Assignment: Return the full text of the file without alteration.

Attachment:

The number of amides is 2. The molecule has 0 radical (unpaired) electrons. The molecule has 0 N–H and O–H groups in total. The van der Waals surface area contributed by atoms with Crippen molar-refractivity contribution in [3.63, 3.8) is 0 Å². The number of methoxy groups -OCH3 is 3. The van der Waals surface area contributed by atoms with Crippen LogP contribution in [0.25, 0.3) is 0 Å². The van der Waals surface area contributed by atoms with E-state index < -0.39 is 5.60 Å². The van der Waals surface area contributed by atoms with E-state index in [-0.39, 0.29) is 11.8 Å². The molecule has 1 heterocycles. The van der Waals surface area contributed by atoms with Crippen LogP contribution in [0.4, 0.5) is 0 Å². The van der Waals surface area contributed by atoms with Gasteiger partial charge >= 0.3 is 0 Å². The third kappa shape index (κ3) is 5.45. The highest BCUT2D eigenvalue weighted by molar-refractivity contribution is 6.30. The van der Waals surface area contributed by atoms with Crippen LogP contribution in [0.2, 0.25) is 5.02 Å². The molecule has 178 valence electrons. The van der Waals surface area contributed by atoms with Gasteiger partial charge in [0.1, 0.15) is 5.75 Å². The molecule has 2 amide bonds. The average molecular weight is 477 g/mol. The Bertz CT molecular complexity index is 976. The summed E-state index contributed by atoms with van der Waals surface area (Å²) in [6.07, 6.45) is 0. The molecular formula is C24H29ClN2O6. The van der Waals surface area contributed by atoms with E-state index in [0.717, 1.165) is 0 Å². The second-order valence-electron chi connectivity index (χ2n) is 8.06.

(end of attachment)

The number of amides is 2. The molecule has 0 radical (unpaired) electrons. The molecule has 0 N–H and O–H groups in total. The van der Waals surface area contributed by atoms with Crippen molar-refractivity contribution in [3.63, 3.8) is 0 Å². The number of methoxy groups -OCH3 is 3. The van der Waals surface area contributed by atoms with Crippen LogP contribution in [0.25, 0.3) is 0 Å². The van der Waals surface area contributed by atoms with E-state index < -0.39 is 5.60 Å². The van der Waals surface area contributed by atoms with E-state index in [-0.39, 0.29) is 11.8 Å². The molecule has 1 heterocycles. The van der Waals surface area contributed by atoms with Crippen LogP contribution in [0.4, 0.5) is 0 Å². The van der Waals surface area contributed by atoms with Gasteiger partial charge >= 0.3 is 0 Å². The third kappa shape index (κ3) is 5.45. The highest BCUT2D eigenvalue weighted by molar-refractivity contribution is 6.30. The van der Waals surface area contributed by atoms with Crippen LogP contribution in [0.2, 0.25) is 5.02 Å². The molecule has 178 valence electrons. The van der Waals surface area contributed by atoms with Gasteiger partial charge in [0.1, 0.15) is 5.75 Å². The molecule has 2 amide bonds. The average molecular weight is 477 g/mol. The Bertz CT molecular complexity index is 976. The summed E-state index contributed by atoms with van der Waals surface area (Å²) in [6.07, 6.45) is 0. The molecular formula is C24H29ClN2O6. The van der Waals surface area contributed by atoms with E-state index in [0.717, 1.165) is 0 Å². The second-order valence-electron chi connectivity index (χ2n) is 8.06.